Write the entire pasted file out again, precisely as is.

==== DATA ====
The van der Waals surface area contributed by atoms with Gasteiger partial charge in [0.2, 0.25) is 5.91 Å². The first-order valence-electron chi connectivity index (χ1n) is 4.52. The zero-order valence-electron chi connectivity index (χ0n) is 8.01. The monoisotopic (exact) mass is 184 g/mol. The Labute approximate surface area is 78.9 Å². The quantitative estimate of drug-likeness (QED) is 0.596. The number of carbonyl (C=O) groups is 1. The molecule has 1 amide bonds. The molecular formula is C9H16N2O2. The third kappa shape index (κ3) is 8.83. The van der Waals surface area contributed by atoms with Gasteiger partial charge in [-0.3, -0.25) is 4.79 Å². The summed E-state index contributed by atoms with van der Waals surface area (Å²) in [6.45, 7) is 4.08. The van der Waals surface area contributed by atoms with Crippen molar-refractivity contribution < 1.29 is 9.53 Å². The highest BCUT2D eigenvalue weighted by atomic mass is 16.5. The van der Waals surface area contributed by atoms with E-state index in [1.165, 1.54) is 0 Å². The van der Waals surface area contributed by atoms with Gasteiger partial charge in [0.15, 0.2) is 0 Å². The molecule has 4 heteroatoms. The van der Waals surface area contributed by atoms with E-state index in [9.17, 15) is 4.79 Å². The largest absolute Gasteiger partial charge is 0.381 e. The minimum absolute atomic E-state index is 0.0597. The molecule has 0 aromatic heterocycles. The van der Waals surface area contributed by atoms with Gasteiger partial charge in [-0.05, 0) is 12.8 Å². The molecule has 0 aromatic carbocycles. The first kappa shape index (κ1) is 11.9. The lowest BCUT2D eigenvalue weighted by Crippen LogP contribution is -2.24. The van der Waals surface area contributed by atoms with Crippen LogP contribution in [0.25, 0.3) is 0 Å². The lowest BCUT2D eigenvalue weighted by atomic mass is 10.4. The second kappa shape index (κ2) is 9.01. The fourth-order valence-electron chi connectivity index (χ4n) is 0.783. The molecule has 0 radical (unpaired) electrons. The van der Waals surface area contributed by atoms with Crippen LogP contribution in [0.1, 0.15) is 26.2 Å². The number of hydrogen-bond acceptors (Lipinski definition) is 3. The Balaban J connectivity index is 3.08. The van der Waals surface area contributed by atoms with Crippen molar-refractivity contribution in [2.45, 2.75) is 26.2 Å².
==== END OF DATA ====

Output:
The van der Waals surface area contributed by atoms with Gasteiger partial charge in [0.2, 0.25) is 5.91 Å². The first-order valence-electron chi connectivity index (χ1n) is 4.52. The zero-order valence-electron chi connectivity index (χ0n) is 8.01. The monoisotopic (exact) mass is 184 g/mol. The Labute approximate surface area is 78.9 Å². The quantitative estimate of drug-likeness (QED) is 0.596. The number of carbonyl (C=O) groups is 1. The molecule has 1 amide bonds. The molecular formula is C9H16N2O2. The third kappa shape index (κ3) is 8.83. The van der Waals surface area contributed by atoms with Gasteiger partial charge in [-0.3, -0.25) is 4.79 Å². The summed E-state index contributed by atoms with van der Waals surface area (Å²) in [6.45, 7) is 4.08. The van der Waals surface area contributed by atoms with Crippen molar-refractivity contribution < 1.29 is 9.53 Å². The highest BCUT2D eigenvalue weighted by atomic mass is 16.5. The van der Waals surface area contributed by atoms with E-state index in [1.165, 1.54) is 0 Å². The van der Waals surface area contributed by atoms with Gasteiger partial charge in [0.15, 0.2) is 0 Å². The molecule has 4 heteroatoms. The van der Waals surface area contributed by atoms with E-state index in [9.17, 15) is 4.79 Å². The largest absolute Gasteiger partial charge is 0.381 e. The minimum absolute atomic E-state index is 0.0597. The molecule has 0 aromatic heterocycles. The van der Waals surface area contributed by atoms with Gasteiger partial charge in [-0.05, 0) is 12.8 Å². The molecule has 0 aromatic carbocycles. The first kappa shape index (κ1) is 11.9. The lowest BCUT2D eigenvalue weighted by Crippen LogP contribution is -2.24. The van der Waals surface area contributed by atoms with Crippen LogP contribution in [0.25, 0.3) is 0 Å². The lowest BCUT2D eigenvalue weighted by atomic mass is 10.4. The second kappa shape index (κ2) is 9.01. The fourth-order valence-electron chi connectivity index (χ4n) is 0.783. The molecule has 0 radical (unpaired) electrons. The van der Waals surface area contributed by atoms with Crippen LogP contribution in [0.1, 0.15) is 26.2 Å². The number of hydrogen-bond acceptors (Lipinski definition) is 3. The Balaban J connectivity index is 3.08. The van der Waals surface area contributed by atoms with Crippen molar-refractivity contribution in [2.45, 2.75) is 26.2 Å².